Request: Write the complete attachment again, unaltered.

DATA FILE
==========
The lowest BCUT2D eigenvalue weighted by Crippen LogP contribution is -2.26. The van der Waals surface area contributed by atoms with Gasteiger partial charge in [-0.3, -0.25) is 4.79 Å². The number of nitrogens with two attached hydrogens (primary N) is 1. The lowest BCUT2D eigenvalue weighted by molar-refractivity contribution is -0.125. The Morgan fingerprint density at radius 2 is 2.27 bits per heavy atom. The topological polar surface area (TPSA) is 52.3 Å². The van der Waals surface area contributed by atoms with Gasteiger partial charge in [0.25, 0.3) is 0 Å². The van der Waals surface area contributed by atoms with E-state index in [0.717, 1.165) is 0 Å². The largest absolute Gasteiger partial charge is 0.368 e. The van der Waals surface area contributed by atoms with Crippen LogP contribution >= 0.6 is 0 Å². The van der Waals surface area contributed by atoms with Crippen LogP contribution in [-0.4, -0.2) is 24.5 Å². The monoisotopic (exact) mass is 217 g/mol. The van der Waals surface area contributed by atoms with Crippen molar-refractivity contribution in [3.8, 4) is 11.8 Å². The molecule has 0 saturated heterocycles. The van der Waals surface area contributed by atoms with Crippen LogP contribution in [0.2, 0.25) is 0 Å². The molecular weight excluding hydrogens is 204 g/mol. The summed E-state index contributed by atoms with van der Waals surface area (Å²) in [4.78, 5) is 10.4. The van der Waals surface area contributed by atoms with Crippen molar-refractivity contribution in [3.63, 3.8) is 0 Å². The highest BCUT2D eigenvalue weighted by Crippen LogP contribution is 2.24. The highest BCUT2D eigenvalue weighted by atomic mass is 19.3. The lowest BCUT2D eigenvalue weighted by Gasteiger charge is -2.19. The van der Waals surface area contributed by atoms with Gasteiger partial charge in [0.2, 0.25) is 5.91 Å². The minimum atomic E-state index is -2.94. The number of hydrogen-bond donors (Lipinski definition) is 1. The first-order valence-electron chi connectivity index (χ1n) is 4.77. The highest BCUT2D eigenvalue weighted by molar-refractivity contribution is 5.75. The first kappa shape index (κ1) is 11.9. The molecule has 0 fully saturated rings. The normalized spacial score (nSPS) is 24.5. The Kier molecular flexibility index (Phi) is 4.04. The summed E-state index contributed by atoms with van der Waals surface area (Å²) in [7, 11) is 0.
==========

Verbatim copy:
The lowest BCUT2D eigenvalue weighted by Crippen LogP contribution is -2.26. The van der Waals surface area contributed by atoms with Gasteiger partial charge in [-0.3, -0.25) is 4.79 Å². The number of nitrogens with two attached hydrogens (primary N) is 1. The lowest BCUT2D eigenvalue weighted by molar-refractivity contribution is -0.125. The Morgan fingerprint density at radius 2 is 2.27 bits per heavy atom. The topological polar surface area (TPSA) is 52.3 Å². The van der Waals surface area contributed by atoms with Gasteiger partial charge in [0.25, 0.3) is 0 Å². The van der Waals surface area contributed by atoms with E-state index in [0.717, 1.165) is 0 Å². The largest absolute Gasteiger partial charge is 0.368 e. The van der Waals surface area contributed by atoms with Crippen LogP contribution >= 0.6 is 0 Å². The van der Waals surface area contributed by atoms with Crippen LogP contribution in [-0.4, -0.2) is 24.5 Å². The monoisotopic (exact) mass is 217 g/mol. The van der Waals surface area contributed by atoms with Crippen molar-refractivity contribution in [3.8, 4) is 11.8 Å². The molecule has 0 saturated heterocycles. The van der Waals surface area contributed by atoms with Crippen LogP contribution in [0.2, 0.25) is 0 Å². The molecular weight excluding hydrogens is 204 g/mol. The summed E-state index contributed by atoms with van der Waals surface area (Å²) in [4.78, 5) is 10.4. The van der Waals surface area contributed by atoms with Crippen molar-refractivity contribution in [3.63, 3.8) is 0 Å². The highest BCUT2D eigenvalue weighted by Crippen LogP contribution is 2.24. The highest BCUT2D eigenvalue weighted by atomic mass is 19.3. The lowest BCUT2D eigenvalue weighted by Gasteiger charge is -2.19. The van der Waals surface area contributed by atoms with Gasteiger partial charge in [0.2, 0.25) is 5.91 Å². The minimum atomic E-state index is -2.94. The number of hydrogen-bond donors (Lipinski definition) is 1. The first-order valence-electron chi connectivity index (χ1n) is 4.77. The highest BCUT2D eigenvalue weighted by molar-refractivity contribution is 5.75. The first kappa shape index (κ1) is 11.9. The molecule has 0 fully saturated rings. The normalized spacial score (nSPS) is 24.5. The Kier molecular flexibility index (Phi) is 4.04. The summed E-state index contributed by atoms with van der Waals surface area (Å²) in [7, 11) is 0.